Culture and process change is a priority for patient engagement in medicines development, says a global coalition of health stakeholders. A paper published on the 9th of August by Patient Focused Medicines Development (PFMD - www.pfmd.org) - a non-profit coalition that aims to embed patients as active partners in the design and development of research and medicines - highlights the need to remove organisational barriers that prevent effective patient engagement.
Marc Boutin, Chief Executive Officer of the US National Health Council (NHC), PFMD founding member and lead author of the publication said: "A growing number of health stakeholders have embraced the need for patient engagement. But no matter how well-intentioned or well-executed their individual initiatives are, we need a more global environment that embraces and facilitates patient engagement - removing barriers and promoting effective implementation. Without a broad and unified approach, desired outcomes will not be achieved."
In the paper, authors discuss real or perceived obstacles to achieving this goal, such as operational restrictions that prevent different health stakeholders from collaborating. For example, patients or patient groups wanting to work with pharmaceutical companies may need a different type of written agreement or contract that does not fit into the traditional types of 'service agreement', 'consultant', 'partnership' or 'collaboration'. Other challenges include the need to
- create a clear and safe legal environment for patient engagement to address concerns of the pharmaceutical industry and others wanting to engage with different stakeholder groups;
- identify and overcome the initially 'uncomfortable marriage' of stakeholder groups with traditionally dissimilar viewpoints, objectives or ways of working;
- provide an open and transparent environment of trust and respect where collaboration of disparate stakeholder groups is not seen as 'suspicious' but instead recognised as an essential first step in co-creating solutions to shared challenges for mutual benefit;
- and overcome disparity of access to resources amongst stakeholders that may prevent truly inclusive and representative collaboration in the co-creation of patient engagement initiatives.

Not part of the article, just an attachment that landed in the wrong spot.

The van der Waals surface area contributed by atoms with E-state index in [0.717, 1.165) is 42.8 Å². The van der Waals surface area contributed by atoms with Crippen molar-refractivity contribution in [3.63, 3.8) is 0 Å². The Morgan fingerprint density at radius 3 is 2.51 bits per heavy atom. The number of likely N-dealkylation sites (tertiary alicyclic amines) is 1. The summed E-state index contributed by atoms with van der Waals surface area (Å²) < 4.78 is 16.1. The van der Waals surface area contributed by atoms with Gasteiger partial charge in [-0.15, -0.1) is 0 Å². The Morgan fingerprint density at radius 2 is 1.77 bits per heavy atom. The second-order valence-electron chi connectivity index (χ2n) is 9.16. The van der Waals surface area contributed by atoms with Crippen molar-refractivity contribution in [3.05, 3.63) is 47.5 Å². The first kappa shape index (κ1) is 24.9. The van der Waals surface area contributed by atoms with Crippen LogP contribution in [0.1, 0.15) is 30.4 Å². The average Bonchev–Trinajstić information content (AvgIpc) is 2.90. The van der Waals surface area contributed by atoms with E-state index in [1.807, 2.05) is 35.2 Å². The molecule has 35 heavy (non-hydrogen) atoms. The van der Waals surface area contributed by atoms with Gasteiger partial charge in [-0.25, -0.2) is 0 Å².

Published today in the peer-reviewed journal Therapeutic Innovation & Regulatory Science (TIRS), the paper "Culture and process change as a priority for patient engagement in medicines development" also discusses three other priorities. These are
- developing a global meta-framework for patient engagement that covers the entire medicines development and lifecycle pathway to facilitate effective and consistent patient engagement;
- developing an information exchange platform to allow stakeholders to benefit from sharing their experience and good practices, preventing duplication of effort and resource waste, and providing an objective platform for actively sharing patient engagement opportunities
- and developing learning experience and training opportunities - for all stakeholders including patients - to equip teams and individuals leading patient engagement with good practices and understanding of current patient engagement approaches and activities.
PFMD launched an on-line collection tool this summer (26 June) designed to capture key information from patient engagement initiatives across the globe. A key feature of the tool is that information about each initiative is entered by those directly involved - rather than relying on desk research alone - providing a greater opportunity to understand patient engagement efforts, including their successes and limitations.
A unique report with visual mapping snapshots is generated for each organisation or user that enters data. The report shows where their initiative 'fits' in the landscape according to a range of factors including therapeutic area, geographic scope, and degree or spectrum of patient involvement. As described in a recent white paper by PFMD, data collected through the tool is being used to produce a series of overview 'maps' of the patient engagement landscape in the lifecycle of medicines development that portray the global patient engagement landscape through various perspectives to make them meaningful to diverse stakeholders.
Boutin said: "PFMD brings together individuals and organisations committed to early and effective patient engagement as an integral and valuable component of the medicines development and are committed to making it happen within their own organisations. Embedding this spirit of patient engagement into the entire medicines lifecycle will require significant changes in the way stakeholder organisations traditionally work. Our paper highlights the establishment of cultures and processes that ensure patient engagement becomes a critical component in medicines development."